The Fee Agreement
Prior to meeting with Respondent, Assistant consulted two other attorneys about her divorce, but was unable to pay the retainer fee they required. At their initial meeting on June 4, 2005, Respondent quoted Assistant a retainer fee of $1,500, but she informed him she could not pay that amount without an alternative arrangement. Because Assistant was not working during the month of June, Respondent suggested she come to work for him on a part-time basis to pay off the retainer fee. The parties did not execute a written retainer agreement. The terms of their verbal agreement were uncertain. Assistant believed she would be working the entire summer, while Respondent testified the arrangement was for her to work for two weeks to pay off the fee. On June 23, 2005, after two weeks of work, Respondent began paying Assistant a regular pay check. Shortly thereafter, he asked her to work for him permanently, and Assistant agreed. Over the next two years, Respondent represented Assistant in her divorce action and in alimony and child support collection efforts without requesting payment for the services.
Respondent's Trust Account and Payments to Assistant
During Assistant's employment with Respondent, he wrote checks to her directly from his trust account on four occasions. Respondent testified one of these checks was for child support, given to him by Assistant's former mother-in-law. Assistant denies the check was for child support. Respondent's trust account records indicate two checks were for “wages,” and a third check was for a “bonus.” In his Response to Formal Charges, Respondent admitted to paying Assistant bonuses directly from his trust account, but asserted there was no “meaningful difference between that needlessly convoluted process” of disbursing money first to his operating account before writing a bonus check to employees and the shortcut he employed by paying Assistant directly from the trust account. At the hearing, Respondent admitted this action was an improper “shortcut.” Respondent further admitted he most likely gave Assistant these three checks as a share of fees from a personal injury settlement. Respondent also paid Assistant periodic bonuses based on a percentage of outstanding fees she collected or as a percentage of any retainer fees Respondent collected when Assistant referred clients.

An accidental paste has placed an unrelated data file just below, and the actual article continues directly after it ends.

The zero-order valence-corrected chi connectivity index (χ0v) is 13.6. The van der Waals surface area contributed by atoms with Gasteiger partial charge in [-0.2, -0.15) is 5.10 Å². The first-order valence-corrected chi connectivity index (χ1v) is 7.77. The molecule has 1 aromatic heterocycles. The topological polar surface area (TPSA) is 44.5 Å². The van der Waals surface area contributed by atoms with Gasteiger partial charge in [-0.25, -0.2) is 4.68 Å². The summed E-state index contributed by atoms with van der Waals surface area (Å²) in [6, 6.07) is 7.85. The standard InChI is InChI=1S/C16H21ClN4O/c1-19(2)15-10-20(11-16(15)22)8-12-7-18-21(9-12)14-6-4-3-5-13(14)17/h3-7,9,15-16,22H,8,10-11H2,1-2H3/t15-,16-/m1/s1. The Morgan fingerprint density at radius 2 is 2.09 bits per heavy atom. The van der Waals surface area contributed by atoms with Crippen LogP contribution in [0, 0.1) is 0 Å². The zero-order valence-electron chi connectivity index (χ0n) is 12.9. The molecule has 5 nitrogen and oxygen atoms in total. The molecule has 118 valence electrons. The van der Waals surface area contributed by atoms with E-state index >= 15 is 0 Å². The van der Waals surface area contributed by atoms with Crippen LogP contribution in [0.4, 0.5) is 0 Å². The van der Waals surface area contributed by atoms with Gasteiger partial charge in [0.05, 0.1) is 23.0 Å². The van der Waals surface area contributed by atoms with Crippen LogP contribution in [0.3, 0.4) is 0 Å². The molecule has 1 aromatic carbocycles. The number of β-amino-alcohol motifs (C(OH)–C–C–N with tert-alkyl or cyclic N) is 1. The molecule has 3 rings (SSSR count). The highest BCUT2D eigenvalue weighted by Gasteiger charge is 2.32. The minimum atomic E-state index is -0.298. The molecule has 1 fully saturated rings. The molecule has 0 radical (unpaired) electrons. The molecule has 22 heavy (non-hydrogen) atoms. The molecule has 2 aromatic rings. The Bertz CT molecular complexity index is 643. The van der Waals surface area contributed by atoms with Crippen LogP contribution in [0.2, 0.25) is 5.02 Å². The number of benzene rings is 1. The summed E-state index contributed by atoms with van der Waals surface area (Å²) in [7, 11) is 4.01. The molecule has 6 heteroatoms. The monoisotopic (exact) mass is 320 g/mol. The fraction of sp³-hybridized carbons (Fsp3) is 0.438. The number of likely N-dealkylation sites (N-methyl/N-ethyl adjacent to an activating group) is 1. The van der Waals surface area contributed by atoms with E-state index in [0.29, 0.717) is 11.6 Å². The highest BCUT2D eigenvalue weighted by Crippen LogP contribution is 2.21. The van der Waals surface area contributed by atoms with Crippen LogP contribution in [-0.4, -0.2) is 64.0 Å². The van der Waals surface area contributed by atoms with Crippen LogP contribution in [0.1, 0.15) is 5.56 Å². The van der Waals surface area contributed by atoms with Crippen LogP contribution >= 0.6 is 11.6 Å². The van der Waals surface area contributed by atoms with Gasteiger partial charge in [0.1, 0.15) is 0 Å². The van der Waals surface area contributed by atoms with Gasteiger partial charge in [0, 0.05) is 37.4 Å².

Assistant's Medicaid Benefits